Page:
Space Quest 6: Jamming in cyberspace

(This is part of my journey going playing through 1995’s Space Quest 6: The Spinal Frontier. You can follow the entire series on the Retro Gaming page.)

Inside the anti-anomaly as Roger flees from StarCon, he activates the manual override to help plot a course to Stellar. I’m sorry, I meant Manuel Auxveride, a holographic co-pilot. I do love some dorky wordplay. Roger gets to work repairing the largely busted shuttle so that Manuel can take him to his sort-of girlfriend.

I haven’t killed Roger for a while, so I decided to take a trip outside the shuttle without a suit — with predictable results.

Ripley (or a close approximation thereof) from the Aliens franchise shows up to give Roger a jump. She’s weirdly flirty with him before leaving. I liked how the alien climbed aboard her ship right before she left. Better there than in Roger’s shuttle!

Hey, it’s Fester Blatz, the alien shopkeeper again! Roger has to get a cyberjack to help reach Stellar, and going back to the starting planet of this game is the only way to make that happen. I’d totally trust this guy to slice me open, wouldn’t you?

Inside cyberspace, Roger embarks on the latest leg of his bizarre journey. We must remember that the mid-1990s was obsessed with the idea of a virtual cyberspace, although you simpletons probably don’t understand how cool it was. I’ll let Julia Stiles explain it to you:

Oh and we never referred to the internet as the internet. It was either the “world wide web” or the “information superhighway.”

We will never be this cool as a society ever again. GeoCities, save us from ourselves!

I’m not even being a smidge ironic or sarcastic when I say this: I kind of really miss the look and feel of Windows 3.1. That was when your desktop actually felt exciting instead of something you ignore unless you’re changing your wallpaper.

After a long and tedious slog through the computer’s files, Roger finds a reference to “Project Immortality” — an attempt to live forever. The old lady that tried to gas Roger and kidnapped Stellar is behind it, as is the brainy Dr. Beleauxs. It’s kind of late in the game to drop an actual plot into it, but I guess better late than never?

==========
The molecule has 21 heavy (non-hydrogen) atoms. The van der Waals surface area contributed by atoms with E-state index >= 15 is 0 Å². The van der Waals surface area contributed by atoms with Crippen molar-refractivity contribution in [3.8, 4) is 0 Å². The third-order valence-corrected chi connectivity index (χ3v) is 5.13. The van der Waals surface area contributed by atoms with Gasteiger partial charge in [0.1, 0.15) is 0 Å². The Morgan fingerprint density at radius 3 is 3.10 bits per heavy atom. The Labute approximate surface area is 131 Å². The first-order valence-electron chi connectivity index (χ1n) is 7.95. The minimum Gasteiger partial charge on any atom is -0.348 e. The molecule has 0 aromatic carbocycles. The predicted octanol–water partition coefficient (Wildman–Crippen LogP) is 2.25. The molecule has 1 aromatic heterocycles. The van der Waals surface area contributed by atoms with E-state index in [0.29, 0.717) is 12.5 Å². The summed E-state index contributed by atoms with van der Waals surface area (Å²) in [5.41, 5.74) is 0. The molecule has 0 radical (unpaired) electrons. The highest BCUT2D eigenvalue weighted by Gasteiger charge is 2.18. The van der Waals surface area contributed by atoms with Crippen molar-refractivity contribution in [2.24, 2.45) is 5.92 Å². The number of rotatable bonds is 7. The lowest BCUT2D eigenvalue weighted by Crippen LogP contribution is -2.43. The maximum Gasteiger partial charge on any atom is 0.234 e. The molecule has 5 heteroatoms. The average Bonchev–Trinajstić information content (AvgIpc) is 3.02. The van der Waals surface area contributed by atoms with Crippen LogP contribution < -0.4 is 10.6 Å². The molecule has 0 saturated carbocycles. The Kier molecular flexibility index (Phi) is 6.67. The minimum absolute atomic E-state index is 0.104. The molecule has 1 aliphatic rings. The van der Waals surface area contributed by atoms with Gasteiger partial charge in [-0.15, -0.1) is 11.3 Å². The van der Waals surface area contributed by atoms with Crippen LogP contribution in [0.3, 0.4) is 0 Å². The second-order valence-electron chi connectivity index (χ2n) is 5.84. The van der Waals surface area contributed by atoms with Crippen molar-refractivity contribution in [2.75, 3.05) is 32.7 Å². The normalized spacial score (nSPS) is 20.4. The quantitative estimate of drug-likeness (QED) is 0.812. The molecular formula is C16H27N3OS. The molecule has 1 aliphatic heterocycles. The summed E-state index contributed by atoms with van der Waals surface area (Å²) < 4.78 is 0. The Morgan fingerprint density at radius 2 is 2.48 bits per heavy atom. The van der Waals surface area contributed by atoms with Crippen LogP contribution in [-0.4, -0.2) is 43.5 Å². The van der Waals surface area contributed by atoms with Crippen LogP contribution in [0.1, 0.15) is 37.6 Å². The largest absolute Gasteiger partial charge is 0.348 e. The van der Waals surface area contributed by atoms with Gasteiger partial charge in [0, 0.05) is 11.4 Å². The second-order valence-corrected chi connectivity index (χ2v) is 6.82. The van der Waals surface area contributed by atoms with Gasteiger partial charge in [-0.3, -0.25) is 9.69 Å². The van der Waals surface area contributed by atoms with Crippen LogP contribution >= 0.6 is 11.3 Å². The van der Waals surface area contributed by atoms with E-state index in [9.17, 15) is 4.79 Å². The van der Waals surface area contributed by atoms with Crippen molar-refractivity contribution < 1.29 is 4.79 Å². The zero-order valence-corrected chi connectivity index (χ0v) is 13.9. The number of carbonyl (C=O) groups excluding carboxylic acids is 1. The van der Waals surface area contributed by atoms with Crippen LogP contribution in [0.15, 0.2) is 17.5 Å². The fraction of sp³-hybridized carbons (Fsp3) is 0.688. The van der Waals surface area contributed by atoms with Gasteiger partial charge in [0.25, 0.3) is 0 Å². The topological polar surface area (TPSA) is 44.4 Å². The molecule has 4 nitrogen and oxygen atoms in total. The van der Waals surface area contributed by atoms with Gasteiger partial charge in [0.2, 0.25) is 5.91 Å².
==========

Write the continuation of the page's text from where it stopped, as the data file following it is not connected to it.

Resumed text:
Space Quest 6: The one with Tango and Cash

(This is part of my journey going playing through 1995’s Space Quest 6: The Spinal Frontier. You can follow the entire series on the Retro Gaming page.)

Fresh off of Stellar’s funeral, Roger is a bit stunned to get a call from her saying something about her death being faked. I want to take a minute to talk about the voice acting in this game, because it’s really not good. It’s not Space Quest IV levels of bad, but it’s obvious that they didn’t look that hard to find quality actors beyond the narrator. That’s a shame, because many of the deliveries here fail to land what would have been great jokes. Anyway, there’s a conspiracy to unmask!

I might be one of six individuals in the universe who deeply loves Hudson Hawk (Bruce Willis is a really funny guy), but I do need to note that this is about the third time the game’s dropped a Tango & Cash reference. It wasn’t THAT popular of a film, guys. Did the game’s writer marathon it on HBO or something?

Anyway, the captain of the DeepShip isn’t going to go off on a rescue mission, so it’s up to Roger’s own ingenuousness to figure out a solution. Down in the dumps, Roger has a heart-to-heart with his good (and, previous to this, unknown by the player) friend Sydney. Sydney is a Data counterpart, so he’s an android with stilted speech and weird skin. Also, he literally gives Roger a hand — and an arm. And an eye.

I can’t help but laugh at how absurdly dark it is that Roger is totally OK with asking his friend to dismember himself. Well, whatever helps us beat the game!

Roger attempts to strong-arm his way into the shuttle bay with a good ol’ fashioned Vulgar neck pinch, but the other guard catches him and tosses Roger in the brig.

To bust out, Roger creates a life-sized version of himself from a mound of food. It’s actually one of the more creative solutions I’ve seen in adventure games. Thank goodness the guard is really nearsided!